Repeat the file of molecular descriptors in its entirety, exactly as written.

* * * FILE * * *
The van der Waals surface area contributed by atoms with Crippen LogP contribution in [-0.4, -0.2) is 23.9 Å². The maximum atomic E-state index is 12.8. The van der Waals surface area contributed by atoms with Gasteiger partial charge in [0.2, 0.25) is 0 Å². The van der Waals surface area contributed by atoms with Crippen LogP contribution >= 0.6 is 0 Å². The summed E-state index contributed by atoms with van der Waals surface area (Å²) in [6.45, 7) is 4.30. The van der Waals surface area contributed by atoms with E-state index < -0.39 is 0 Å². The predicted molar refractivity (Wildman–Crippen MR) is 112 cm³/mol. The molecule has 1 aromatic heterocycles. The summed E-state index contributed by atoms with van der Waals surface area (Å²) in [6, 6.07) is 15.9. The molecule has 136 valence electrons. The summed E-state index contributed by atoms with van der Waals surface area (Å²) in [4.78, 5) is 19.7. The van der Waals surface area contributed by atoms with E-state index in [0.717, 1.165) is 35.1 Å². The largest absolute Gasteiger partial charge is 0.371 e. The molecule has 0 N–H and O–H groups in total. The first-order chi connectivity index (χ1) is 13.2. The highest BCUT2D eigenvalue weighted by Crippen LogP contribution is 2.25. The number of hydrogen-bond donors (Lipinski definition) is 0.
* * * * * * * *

The van der Waals surface area contributed by atoms with Crippen LogP contribution in [-0.4, -0.2) is 23.9 Å². The maximum atomic E-state index is 12.8. The van der Waals surface area contributed by atoms with Gasteiger partial charge in [0.2, 0.25) is 0 Å². The van der Waals surface area contributed by atoms with Crippen LogP contribution >= 0.6 is 0 Å². The summed E-state index contributed by atoms with van der Waals surface area (Å²) in [6.45, 7) is 4.30. The van der Waals surface area contributed by atoms with E-state index < -0.39 is 0 Å². The predicted molar refractivity (Wildman–Crippen MR) is 112 cm³/mol. The molecule has 1 aromatic heterocycles. The summed E-state index contributed by atoms with van der Waals surface area (Å²) in [6, 6.07) is 15.9. The molecule has 136 valence electrons. The summed E-state index contributed by atoms with van der Waals surface area (Å²) in [4.78, 5) is 19.7. The van der Waals surface area contributed by atoms with E-state index in [0.717, 1.165) is 35.1 Å². The largest absolute Gasteiger partial charge is 0.371 e. The molecule has 0 N–H and O–H groups in total. The first-order chi connectivity index (χ1) is 13.2. The highest BCUT2D eigenvalue weighted by Crippen LogP contribution is 2.25. The number of hydrogen-bond donors (Lipinski definition) is 0.